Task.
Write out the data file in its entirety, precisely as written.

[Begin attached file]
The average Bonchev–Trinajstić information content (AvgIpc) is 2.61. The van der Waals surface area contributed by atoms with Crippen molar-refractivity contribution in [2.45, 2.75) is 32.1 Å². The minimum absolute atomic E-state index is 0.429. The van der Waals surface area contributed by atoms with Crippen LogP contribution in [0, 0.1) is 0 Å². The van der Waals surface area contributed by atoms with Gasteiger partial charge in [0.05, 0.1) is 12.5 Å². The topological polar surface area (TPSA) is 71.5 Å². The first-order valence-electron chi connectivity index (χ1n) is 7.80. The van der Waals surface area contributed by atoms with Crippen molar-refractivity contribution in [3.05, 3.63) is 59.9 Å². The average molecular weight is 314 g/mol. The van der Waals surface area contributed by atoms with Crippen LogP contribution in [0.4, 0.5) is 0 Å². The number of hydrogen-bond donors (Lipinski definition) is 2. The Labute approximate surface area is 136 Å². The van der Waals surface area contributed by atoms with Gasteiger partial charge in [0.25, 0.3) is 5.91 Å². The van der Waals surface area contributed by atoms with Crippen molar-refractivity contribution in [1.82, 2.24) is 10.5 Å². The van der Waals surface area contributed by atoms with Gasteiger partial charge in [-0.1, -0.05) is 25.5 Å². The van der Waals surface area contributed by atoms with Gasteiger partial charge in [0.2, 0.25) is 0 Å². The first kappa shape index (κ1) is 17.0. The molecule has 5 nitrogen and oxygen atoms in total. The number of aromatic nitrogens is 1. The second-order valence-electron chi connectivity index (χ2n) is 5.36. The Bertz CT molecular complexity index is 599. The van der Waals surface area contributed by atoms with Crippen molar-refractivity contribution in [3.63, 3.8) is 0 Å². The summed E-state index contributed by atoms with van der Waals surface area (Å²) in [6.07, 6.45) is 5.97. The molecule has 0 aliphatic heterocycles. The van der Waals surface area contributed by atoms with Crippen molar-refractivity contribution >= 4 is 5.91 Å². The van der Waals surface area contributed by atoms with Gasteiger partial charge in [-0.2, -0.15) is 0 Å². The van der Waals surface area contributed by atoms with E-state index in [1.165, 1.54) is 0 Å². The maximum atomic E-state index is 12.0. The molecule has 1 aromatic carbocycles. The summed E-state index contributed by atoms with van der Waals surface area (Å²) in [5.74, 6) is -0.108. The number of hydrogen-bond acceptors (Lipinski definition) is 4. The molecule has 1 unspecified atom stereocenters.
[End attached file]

The average Bonchev–Trinajstić information content (AvgIpc) is 2.61. The van der Waals surface area contributed by atoms with Crippen molar-refractivity contribution in [2.45, 2.75) is 32.1 Å². The minimum absolute atomic E-state index is 0.429. The van der Waals surface area contributed by atoms with Crippen LogP contribution in [0, 0.1) is 0 Å². The van der Waals surface area contributed by atoms with Gasteiger partial charge in [0.05, 0.1) is 12.5 Å². The topological polar surface area (TPSA) is 71.5 Å². The first-order valence-electron chi connectivity index (χ1n) is 7.80. The van der Waals surface area contributed by atoms with Crippen molar-refractivity contribution in [3.05, 3.63) is 59.9 Å². The average molecular weight is 314 g/mol. The van der Waals surface area contributed by atoms with Crippen LogP contribution in [0.4, 0.5) is 0 Å². The number of hydrogen-bond donors (Lipinski definition) is 2. The Labute approximate surface area is 136 Å². The van der Waals surface area contributed by atoms with Gasteiger partial charge in [0.25, 0.3) is 5.91 Å². The van der Waals surface area contributed by atoms with Crippen molar-refractivity contribution in [1.82, 2.24) is 10.5 Å². The van der Waals surface area contributed by atoms with Gasteiger partial charge in [-0.1, -0.05) is 25.5 Å². The van der Waals surface area contributed by atoms with Gasteiger partial charge in [0.2, 0.25) is 0 Å². The first kappa shape index (κ1) is 17.0. The molecule has 5 nitrogen and oxygen atoms in total. The number of aromatic nitrogens is 1. The second-order valence-electron chi connectivity index (χ2n) is 5.36. The Bertz CT molecular complexity index is 599. The van der Waals surface area contributed by atoms with Crippen molar-refractivity contribution in [3.63, 3.8) is 0 Å². The summed E-state index contributed by atoms with van der Waals surface area (Å²) in [6.07, 6.45) is 5.97. The molecule has 0 aliphatic heterocycles. The van der Waals surface area contributed by atoms with Crippen molar-refractivity contribution >= 4 is 5.91 Å². The van der Waals surface area contributed by atoms with Gasteiger partial charge in [-0.2, -0.15) is 0 Å². The van der Waals surface area contributed by atoms with E-state index in [1.165, 1.54) is 0 Å². The maximum atomic E-state index is 12.0. The molecule has 1 aromatic carbocycles. The summed E-state index contributed by atoms with van der Waals surface area (Å²) in [5.74, 6) is -0.108. The number of hydrogen-bond acceptors (Lipinski definition) is 4. The molecule has 1 unspecified atom stereocenters.